As mentioned above, you might even be able to charge up at your workplace while working in your office. So, topping up can be quite easy!

Rapid chargers

These can top up an electric car battery to around 80% in as little as 30 minutes. You will usually find these located at places like motorway service stations, airports and other transport hubs.

However, not all EVs are compatible with rapid chargers – so be sure to check your car’s charging capabilities before you go out and try to find one of these points.

Most entry-level EVs are available with an optional upgrade that allows rapid charging of up to 100kW, which can tremendously speed up the charging time.

Other more expensive models, such as the Tesla Model 3 and Model S, can charge at a rate of 250kW. Hyundai Ioniq 5 gets close to this and can accept a charging speed of up to 200kW.

What is top-up charging?

Top up charging is a term used to describe how electric car owners charge their EVs.

This is the most common method for drivers to charge their electric vehicles. It simply refers to plugging in and charging the EV as soon as they have the chance.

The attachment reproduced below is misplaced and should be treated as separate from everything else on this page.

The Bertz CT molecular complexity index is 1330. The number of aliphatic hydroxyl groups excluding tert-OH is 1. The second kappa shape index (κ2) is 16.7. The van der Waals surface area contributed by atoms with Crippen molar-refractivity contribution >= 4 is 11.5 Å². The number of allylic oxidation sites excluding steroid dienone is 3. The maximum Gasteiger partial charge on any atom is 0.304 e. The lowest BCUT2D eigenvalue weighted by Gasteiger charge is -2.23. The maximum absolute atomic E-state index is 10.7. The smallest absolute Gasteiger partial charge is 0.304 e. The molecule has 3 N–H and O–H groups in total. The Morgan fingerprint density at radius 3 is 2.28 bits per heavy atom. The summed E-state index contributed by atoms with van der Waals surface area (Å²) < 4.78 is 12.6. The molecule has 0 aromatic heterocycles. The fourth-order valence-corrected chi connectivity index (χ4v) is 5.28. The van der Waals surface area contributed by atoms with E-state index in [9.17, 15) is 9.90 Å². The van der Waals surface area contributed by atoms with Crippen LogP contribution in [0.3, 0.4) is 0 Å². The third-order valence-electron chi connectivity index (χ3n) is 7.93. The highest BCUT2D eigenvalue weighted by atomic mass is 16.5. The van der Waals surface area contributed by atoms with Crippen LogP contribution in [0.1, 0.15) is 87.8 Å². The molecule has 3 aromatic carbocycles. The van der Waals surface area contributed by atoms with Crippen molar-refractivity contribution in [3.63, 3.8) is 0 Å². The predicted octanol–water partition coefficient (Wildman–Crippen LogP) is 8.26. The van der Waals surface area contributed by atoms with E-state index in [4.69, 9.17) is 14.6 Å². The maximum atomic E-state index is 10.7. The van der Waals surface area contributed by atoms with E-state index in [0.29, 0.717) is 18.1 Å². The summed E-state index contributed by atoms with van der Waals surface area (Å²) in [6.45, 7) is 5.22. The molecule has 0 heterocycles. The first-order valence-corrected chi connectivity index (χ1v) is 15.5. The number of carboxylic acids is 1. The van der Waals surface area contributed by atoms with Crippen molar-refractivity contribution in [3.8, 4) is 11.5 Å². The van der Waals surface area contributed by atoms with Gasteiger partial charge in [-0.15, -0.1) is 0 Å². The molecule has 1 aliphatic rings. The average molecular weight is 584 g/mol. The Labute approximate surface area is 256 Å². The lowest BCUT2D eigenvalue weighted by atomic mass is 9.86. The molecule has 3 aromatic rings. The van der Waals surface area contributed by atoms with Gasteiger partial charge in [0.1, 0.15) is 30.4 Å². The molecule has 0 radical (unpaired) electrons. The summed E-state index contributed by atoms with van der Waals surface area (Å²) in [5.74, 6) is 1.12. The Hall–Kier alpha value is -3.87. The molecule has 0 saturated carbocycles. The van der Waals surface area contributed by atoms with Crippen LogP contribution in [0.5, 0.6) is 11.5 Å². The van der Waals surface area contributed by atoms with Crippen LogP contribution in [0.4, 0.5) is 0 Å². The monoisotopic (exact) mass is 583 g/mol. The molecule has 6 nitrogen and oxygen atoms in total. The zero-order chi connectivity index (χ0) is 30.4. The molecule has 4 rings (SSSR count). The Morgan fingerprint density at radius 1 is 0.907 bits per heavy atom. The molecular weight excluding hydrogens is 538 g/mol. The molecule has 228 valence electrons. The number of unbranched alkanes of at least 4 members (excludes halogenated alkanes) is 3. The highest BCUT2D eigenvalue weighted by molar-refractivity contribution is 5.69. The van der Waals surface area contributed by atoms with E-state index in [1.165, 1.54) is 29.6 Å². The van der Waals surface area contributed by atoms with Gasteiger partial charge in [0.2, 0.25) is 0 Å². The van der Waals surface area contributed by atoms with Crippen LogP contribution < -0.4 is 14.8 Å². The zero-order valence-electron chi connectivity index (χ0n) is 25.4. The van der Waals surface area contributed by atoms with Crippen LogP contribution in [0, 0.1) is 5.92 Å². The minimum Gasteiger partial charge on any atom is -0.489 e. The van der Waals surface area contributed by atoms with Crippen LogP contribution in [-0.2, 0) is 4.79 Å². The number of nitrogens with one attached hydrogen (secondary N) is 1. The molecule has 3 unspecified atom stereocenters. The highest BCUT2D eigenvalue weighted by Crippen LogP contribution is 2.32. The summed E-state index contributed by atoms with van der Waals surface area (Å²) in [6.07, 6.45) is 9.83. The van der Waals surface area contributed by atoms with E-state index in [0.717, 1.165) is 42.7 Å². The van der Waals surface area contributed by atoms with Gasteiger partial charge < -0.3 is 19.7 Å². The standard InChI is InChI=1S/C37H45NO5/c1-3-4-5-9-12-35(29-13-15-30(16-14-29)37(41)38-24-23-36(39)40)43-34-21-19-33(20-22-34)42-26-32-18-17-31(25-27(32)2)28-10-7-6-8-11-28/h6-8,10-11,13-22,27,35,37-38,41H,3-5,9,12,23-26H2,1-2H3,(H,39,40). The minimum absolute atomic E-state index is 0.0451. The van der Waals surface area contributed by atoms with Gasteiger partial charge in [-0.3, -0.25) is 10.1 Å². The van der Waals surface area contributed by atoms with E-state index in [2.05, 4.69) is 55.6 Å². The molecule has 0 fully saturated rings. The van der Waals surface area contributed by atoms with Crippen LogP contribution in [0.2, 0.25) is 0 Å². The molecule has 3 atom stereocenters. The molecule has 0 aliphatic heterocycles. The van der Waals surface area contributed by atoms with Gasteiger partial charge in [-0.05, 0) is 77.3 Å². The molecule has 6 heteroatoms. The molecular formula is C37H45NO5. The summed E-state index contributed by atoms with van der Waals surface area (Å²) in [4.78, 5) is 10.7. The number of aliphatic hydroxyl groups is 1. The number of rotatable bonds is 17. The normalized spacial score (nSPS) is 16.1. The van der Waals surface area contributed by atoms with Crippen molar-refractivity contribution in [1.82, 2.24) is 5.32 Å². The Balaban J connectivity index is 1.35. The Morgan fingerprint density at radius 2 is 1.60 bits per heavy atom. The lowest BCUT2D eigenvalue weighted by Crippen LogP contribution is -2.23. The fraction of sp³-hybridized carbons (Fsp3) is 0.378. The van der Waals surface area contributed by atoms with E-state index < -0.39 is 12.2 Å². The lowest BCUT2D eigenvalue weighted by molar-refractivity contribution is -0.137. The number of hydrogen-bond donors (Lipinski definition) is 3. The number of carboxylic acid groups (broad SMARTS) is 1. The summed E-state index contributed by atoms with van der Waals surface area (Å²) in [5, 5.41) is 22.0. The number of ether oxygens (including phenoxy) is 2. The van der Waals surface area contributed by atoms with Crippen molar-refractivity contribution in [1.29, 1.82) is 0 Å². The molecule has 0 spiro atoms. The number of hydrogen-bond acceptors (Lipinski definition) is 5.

This is usually outside, using a public charger on the street or at a supermarket car park. So rather than waiting for your battery to drain completely, it's actually easier and faster to maintain the battery topped up given the opportunity.

Combining daytime top-up charging with overnight charging at home is an effective way to keep your electric car charged and ready to go. See our EV money-saving tips

How much range do I get per hour of charging?

This can vary considerably between different electric cars. As a rule of thumb, if you are charging at home using a standard plug socket, you will get roughly 15 miles per hour if charging at 3.7kW, or up to 30 miles at 7kW. This is the charge time and range you can expect from your home charging.